Anyway, as I am actively working on revising the story to include more realism, I realized that the character was all wrong. In an impoverished community, it no longer made sense that she was hoarding lots of money that she wasted on personal development retreats (which had originally been a part of her character). Instead of having lots of tenants who paid rent, she had two tenants who almost never gave her anything. She only lets people stay with her because she really needs the money. This is about reliance, safety, and survival. The new character made a lot more sense in my head because she was truly the kind of person that Rat Town creates: a pragmatist who accepts strangers into her home because without them she just can’t survive (and she can barely get by with them).
It isn’t a fun experience realizing that a character you’ve written three drafts of is actually totally flawed, fake, and can’t possibly exist in the setting you’ve developed. At least twenty thousand words directly included her and her existence impacted a lot more of the story.
Here is how I replaced the old unrealistic character with a better, more realized, and more accurate character
I first searched the word document for the character’s name, already accepting that with a new character there would have to be a new name. I searched the document for all uses of her name and started with the first, keeping a secondary document open to rewrite sections as necessary.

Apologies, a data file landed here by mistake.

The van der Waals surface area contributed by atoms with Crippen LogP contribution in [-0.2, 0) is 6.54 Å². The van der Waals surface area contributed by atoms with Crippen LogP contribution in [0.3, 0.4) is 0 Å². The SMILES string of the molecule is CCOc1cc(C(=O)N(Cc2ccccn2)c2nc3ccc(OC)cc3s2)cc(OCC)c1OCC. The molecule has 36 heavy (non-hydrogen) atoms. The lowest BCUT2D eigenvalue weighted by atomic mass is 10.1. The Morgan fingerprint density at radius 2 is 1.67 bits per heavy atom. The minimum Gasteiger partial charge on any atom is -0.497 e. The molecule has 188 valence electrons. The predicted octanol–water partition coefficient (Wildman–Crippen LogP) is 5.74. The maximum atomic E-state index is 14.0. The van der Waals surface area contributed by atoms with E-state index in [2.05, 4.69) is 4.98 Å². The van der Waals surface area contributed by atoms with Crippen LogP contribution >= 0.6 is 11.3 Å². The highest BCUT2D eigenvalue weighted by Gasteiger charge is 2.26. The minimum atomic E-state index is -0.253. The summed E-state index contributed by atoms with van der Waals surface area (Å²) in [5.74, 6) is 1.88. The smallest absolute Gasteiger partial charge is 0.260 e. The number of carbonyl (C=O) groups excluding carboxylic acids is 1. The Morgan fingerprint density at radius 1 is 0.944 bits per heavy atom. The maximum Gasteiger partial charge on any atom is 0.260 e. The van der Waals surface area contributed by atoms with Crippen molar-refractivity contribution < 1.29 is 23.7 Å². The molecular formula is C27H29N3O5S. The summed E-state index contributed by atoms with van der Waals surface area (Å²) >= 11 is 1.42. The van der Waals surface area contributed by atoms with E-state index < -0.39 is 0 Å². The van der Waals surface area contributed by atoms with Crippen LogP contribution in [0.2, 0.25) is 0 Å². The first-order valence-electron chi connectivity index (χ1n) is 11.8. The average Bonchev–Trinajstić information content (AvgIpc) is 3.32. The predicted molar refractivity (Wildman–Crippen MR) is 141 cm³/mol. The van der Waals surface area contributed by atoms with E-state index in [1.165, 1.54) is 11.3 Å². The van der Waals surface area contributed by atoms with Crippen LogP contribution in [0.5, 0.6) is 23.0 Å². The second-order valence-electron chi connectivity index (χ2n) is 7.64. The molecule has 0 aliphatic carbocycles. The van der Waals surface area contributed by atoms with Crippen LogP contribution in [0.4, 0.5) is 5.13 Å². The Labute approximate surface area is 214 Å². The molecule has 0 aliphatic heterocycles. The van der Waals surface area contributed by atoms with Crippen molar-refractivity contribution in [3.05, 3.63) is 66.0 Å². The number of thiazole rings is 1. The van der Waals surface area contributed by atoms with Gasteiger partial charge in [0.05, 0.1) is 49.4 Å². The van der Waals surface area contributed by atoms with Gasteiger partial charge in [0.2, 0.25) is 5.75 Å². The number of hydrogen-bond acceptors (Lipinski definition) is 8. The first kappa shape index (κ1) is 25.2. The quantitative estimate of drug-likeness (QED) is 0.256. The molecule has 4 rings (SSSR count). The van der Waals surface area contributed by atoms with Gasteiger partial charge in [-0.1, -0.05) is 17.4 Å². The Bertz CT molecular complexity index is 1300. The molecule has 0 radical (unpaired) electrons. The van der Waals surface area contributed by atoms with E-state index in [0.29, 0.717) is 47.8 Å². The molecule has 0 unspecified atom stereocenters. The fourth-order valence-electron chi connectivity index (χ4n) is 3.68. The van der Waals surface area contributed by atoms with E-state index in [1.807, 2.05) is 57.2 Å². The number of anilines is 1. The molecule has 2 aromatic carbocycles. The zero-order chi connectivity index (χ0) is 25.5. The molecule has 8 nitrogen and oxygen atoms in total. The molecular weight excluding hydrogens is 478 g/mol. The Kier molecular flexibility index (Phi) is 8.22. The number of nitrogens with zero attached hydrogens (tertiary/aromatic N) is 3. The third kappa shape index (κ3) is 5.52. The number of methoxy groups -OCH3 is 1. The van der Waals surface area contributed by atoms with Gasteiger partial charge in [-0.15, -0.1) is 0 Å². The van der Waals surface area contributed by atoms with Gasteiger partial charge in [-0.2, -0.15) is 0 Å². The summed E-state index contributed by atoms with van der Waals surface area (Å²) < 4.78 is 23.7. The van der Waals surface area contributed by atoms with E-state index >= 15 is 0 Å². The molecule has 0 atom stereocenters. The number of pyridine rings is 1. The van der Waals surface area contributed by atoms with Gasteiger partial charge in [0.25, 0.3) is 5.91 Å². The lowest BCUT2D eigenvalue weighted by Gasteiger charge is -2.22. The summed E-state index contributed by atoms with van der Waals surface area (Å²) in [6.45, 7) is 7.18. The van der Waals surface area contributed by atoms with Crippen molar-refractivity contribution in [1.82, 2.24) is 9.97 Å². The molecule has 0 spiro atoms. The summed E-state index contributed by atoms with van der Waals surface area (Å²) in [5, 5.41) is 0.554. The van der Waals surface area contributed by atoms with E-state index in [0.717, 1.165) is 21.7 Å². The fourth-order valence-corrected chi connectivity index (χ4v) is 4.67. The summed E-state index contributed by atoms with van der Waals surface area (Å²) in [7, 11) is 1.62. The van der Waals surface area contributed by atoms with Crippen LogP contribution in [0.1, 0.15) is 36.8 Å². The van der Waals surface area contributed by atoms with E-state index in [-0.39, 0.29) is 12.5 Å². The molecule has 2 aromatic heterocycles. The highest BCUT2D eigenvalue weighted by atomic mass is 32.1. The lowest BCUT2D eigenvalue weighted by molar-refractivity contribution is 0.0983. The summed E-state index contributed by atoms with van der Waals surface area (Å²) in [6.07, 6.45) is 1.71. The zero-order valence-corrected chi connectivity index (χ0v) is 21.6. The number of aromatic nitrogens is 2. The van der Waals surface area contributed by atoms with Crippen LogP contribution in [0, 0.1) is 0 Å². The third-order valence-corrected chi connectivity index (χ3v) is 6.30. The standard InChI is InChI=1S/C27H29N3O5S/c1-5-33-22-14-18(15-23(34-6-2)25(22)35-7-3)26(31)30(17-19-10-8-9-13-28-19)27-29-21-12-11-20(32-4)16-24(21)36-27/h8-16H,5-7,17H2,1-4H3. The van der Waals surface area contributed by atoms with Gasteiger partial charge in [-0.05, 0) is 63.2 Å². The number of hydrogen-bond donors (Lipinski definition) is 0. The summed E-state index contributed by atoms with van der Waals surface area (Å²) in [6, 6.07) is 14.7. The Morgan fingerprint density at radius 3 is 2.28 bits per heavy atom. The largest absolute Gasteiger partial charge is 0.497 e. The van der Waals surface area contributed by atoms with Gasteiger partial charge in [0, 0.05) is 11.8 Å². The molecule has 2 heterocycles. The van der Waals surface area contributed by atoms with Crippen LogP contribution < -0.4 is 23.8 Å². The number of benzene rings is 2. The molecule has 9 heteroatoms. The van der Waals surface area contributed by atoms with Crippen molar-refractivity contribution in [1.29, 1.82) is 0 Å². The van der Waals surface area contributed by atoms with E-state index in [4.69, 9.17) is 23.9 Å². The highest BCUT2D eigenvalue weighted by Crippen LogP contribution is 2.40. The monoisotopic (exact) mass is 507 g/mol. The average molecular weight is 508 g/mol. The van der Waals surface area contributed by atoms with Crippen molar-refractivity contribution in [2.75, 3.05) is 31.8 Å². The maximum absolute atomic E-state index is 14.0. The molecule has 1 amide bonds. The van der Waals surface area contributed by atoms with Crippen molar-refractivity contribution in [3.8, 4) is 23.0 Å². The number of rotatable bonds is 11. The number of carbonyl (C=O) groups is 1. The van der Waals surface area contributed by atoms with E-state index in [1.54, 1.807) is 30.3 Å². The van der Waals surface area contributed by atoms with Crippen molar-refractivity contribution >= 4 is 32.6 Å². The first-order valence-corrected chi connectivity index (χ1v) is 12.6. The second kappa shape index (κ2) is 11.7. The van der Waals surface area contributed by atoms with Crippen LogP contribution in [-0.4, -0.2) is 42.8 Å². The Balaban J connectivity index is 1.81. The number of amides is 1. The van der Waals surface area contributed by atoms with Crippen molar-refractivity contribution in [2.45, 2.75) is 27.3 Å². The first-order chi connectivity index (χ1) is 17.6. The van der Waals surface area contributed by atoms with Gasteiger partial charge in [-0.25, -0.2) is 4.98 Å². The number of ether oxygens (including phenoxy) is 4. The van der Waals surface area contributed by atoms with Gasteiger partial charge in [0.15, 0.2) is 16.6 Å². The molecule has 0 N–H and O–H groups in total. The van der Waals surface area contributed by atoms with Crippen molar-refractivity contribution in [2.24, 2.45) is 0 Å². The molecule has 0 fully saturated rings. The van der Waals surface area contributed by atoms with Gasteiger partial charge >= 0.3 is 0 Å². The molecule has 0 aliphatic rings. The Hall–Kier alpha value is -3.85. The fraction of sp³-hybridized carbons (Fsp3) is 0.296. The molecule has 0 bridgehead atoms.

I accepted that this was going to be rough. I couldn’t polish each section because inevitably the character develops on her own as she starts to really be a part of the story. So the goal was to fit her into the scaffold, knowing that I can always come back and revise that later.
I simply went from one section to the next, rewriting or removing sections and replacing them with new ones that included the new character. It certainly helped that the new character was already very vivid in my mind and that is something I recommend for anyone trying to fix a broken character or remove a weak character and replace it with something better. Make sure you know the new character reasonably well and accept that you will still need to spend time rethinking a lot of sections. The new character responded to things very differently from her predecessor.
I did the whole thing in a day because I knew I wouldn’t be able to rest or concentrate on anything else until I had fixed this mess. I seriously had trouble falling asleep the night prior, once I realized I had an impostor roaming the streets of my dystopia. She just wasn’t believable. The original character was an almost complete replica of someone that I used to know, but she just isn’t someone that would exist in this reality. She was too relaxed about life, too wasteful with money (if she had money like that, she wouldn’t even be living where she was), and, perhaps most importantly, she didn’t contain any real soul.